Transportation Executive Summary: FMCSA Rescinds Emergency Relief for Previously Covered Categories
The Federal Motor Carrier Safety Administration has recently modified the emergency relief Declaration and extended it through July 14, 2020. The Declaration is accessible here. Under the new Declaration many categories of items that qualified for exemptions from 49 CFR Parts 390 through 399 have been removed.
EXEMPTIONS FOR DIRECT ASSISTANCE TO THE NATIONAL EMERGENCY
Motor carriers and drivers are exempted from 49 CFR Parts 390 through 399 if they are providing direct relief to the COVID-19 emergency with goods specified by the FMSCA. However, even carriers and drivers that are exempted by the emergency declaration are not granted emergency relief from the following rules or regulations:
1. 49 CFR § 392.2 related to the operation of a commercial motor vehicle in accordance with State laws and regulations, including compliance with applicable speed limits and other traffic restrictions.
2. 49 CFR § 392.3 related to the operation of a commercial motor vehicle while a driver's ability or alertness is so impaired, or so likely to become impaired, through fatigue, illness, or any other cause, as to make it unsafe for the driver to begin or continue to operate the motor vehicle.
3. Motor carriers shall not require or allow fatigued drivers to operate a commercial motor vehicle. A driver who informs a carrier that the driver needs immediate rest shall be given at least ten consecutive hours before the driver is required to return to service.
4. 49 CFR §§ 392.80 and 392.82 related to the prohibitions on texting while driving and using a hand-held mobile telephone while driving.
5. A motor carrier whose driver is involved in a crash while operating under this emergency declaration must report any recordable crash within 24 hours, by phone or in writing, to the FMCSA Division Office where the motor carrier is domiciled. The carrier must report the date, time, location, driver, vehicle identification, and brief description of the crash.
6. Nothing in this Emergency Declaration shall be construed as an exemption from the controlled substance and alcohol uses and testing requirement (49 CFR Part 382), the commercial driver’s license requirements (49 CFR Part 383), the financial responsibility (insurance) requirements (49 CFR Part 387), the hazardous material regulations (49 CFR Parts 100-180), applicable size and weight requirements, or any other portion of the regulations not specifically exempted under 49 CFR § 390.23.
7. Motor carriers or drivers currently subject to an out-of-service order are not eligible for the relief granted by this Declaration until they have met the applicable conditions for its rescission and the order has been rescinded by FMCSA in writing.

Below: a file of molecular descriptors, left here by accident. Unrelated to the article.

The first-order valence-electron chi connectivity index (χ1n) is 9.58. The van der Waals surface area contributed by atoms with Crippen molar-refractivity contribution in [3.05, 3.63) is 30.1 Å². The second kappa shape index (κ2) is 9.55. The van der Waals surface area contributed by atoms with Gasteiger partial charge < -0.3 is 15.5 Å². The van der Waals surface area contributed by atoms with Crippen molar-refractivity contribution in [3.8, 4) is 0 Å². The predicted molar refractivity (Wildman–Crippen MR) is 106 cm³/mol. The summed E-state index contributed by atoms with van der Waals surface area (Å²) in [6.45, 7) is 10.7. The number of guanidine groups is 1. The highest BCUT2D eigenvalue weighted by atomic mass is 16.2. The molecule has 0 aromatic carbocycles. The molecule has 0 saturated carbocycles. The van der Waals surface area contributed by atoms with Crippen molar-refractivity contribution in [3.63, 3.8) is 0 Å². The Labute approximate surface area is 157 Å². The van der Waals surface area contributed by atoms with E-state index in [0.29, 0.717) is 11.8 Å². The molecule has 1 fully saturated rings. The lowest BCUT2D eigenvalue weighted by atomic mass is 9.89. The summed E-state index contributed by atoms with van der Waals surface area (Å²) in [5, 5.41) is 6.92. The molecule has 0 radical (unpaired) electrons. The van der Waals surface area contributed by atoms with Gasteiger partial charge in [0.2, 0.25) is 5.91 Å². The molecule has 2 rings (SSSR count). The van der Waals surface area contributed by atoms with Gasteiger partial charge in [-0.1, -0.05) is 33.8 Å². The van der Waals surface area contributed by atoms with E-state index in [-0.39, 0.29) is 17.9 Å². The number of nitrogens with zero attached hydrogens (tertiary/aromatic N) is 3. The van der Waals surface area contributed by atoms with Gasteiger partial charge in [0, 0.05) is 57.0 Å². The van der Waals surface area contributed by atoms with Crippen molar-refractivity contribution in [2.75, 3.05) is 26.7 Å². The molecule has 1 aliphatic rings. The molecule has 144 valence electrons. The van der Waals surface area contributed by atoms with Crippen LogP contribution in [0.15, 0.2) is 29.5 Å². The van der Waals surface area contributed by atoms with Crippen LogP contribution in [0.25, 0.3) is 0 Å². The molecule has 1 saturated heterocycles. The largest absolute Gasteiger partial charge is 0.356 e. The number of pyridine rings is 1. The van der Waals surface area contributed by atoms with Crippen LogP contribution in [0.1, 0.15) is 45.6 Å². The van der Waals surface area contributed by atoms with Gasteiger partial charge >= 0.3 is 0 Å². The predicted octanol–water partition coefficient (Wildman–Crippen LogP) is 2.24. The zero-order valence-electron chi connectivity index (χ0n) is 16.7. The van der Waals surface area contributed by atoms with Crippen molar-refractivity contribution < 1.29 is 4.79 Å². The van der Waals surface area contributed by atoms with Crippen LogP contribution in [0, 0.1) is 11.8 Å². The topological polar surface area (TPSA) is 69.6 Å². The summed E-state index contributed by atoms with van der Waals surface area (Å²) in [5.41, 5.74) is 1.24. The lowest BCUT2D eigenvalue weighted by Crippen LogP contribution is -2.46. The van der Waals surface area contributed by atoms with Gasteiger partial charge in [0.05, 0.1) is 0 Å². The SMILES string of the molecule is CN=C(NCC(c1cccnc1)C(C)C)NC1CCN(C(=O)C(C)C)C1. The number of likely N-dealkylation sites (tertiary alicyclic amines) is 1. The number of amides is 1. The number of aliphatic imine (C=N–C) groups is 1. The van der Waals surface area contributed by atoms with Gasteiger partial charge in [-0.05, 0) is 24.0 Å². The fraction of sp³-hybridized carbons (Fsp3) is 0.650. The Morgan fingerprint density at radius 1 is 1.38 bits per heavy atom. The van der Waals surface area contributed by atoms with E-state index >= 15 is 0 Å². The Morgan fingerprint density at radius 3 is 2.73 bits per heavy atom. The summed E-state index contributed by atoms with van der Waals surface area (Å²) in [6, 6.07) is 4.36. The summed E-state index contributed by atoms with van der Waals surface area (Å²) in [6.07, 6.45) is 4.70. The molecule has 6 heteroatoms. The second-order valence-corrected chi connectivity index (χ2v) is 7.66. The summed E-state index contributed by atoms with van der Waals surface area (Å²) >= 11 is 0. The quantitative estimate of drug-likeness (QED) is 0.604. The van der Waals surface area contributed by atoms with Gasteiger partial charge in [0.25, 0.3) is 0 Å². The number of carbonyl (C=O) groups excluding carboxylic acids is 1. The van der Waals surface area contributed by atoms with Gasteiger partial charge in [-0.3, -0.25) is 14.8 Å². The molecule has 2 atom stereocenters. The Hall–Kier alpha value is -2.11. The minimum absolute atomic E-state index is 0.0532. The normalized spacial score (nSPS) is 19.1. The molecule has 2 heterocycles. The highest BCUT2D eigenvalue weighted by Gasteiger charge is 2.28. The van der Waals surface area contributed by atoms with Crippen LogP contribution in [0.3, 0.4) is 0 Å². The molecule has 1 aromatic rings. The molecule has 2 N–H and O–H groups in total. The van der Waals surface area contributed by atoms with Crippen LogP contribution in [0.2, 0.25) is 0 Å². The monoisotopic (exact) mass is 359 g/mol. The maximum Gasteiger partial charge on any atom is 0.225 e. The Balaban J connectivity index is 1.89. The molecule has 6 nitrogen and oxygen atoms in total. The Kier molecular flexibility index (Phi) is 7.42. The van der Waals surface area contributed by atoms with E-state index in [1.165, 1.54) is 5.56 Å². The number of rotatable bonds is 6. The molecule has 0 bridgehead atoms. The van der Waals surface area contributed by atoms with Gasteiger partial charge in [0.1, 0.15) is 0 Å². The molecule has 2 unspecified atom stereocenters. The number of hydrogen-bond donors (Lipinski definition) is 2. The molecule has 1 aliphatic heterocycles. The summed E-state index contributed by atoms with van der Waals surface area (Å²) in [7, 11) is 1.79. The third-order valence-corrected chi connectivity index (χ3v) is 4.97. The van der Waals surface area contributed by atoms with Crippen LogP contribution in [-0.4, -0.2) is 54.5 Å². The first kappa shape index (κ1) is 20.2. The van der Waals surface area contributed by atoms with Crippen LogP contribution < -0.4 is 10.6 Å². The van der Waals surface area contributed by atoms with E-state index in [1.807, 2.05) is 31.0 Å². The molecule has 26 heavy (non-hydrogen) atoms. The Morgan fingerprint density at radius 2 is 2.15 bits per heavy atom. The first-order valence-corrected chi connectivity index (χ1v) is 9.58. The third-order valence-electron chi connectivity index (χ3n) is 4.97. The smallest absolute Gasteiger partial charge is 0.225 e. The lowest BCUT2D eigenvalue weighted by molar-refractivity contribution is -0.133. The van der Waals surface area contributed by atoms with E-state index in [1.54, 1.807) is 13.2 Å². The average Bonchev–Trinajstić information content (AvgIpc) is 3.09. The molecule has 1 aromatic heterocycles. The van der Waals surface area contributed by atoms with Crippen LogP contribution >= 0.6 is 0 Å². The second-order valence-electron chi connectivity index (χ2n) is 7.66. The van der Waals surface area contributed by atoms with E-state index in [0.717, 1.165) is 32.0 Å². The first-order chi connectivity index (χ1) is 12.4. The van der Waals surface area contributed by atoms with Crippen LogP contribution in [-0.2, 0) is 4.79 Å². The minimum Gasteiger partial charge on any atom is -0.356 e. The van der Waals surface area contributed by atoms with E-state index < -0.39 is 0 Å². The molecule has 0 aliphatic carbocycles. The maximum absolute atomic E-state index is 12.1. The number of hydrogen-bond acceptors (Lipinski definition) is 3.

8. Direct assistance terminates when a driver or commercial motor vehicle is used in interstate commerce to transport cargo or provide services that are not in support of emergency relief efforts related to COVID-19 or when the motor carrier dispatches a driver or commercial motor vehicle to another location to begin operations in commerce. (49 CFR § 390.23(b)). Upon termination of direct assistance to emergency relief efforts related to COVID-19, the motor carrier and driver are subject to the requirements of 49 CFR Parts 390 through 399, except that a driver may return empty to the motor carrier’s terminal or the driver’s normal work reporting location without complying with Parts 390 through 399. When a driver is moving from emergency relief efforts to normal operations a 10-hour break is required when the total time a driver operates conducting emergency relief efforts, or a combination of emergency relief and normal operations, equals 14 hours.
CATEGORIES THAT STILL QUALIFY FOR EMERGENCY RELIEF
The extension of the Emergency Declaration No. 2020-002, provides an exemption to 49 CFR Parts 390-99, except as restricted above, for transportation of 1) livestock and livestock feed; 2) medical supplies and equipment related to the testing, diagnosis, and treatment of COVID-19; and 3) supplies and equipment necessary for community safety, sanitation, and transmission prevention such as masks, gloves, hand sanitizer, soap, and disinfectants.
Routine commercial deliveries, including mixed loads with a nominal quantity of qualifying emergency relief added to obtain the benefits of the emergency declaration do not qualify as direct assistance.
CATEGORIES THAT NO LONGER QUALIFY FOR EMERGENCY RELIEF
Previous FMSCA modifications have included a number of qualifying categories for direct assistance that no longer qualify for exemptions. The new modification has removed the following categories from qualifying for regulatory relief: 1) food, paper products, and other groceries for emergency restocking of distribution centers and stores; 2) immediate precursor materials for the manufacture of COVID-19 medical supplies, community safety items, and grocery items; 3) fuel; 4) liquefied gases to be used in refrigeration and cooling systems; 5) equipment, supplies, and persons necessary to build and manage quarantine and isolation facilities for COVID-19; 6) persons designated by authorities for medical, quarantine, or isolation purposes; and 7) persons necessary to provide other medical or emergency services, the supply of which may be affected by the COVID-19 response.
FOR MORE INFORMATION
Contact John F. Fatino about trucking and transportation matters at (515) 288-6041 or email. Trevor A. Jordison, J.D. Candidate, Drake University Law School assisted in the preparation of these materials.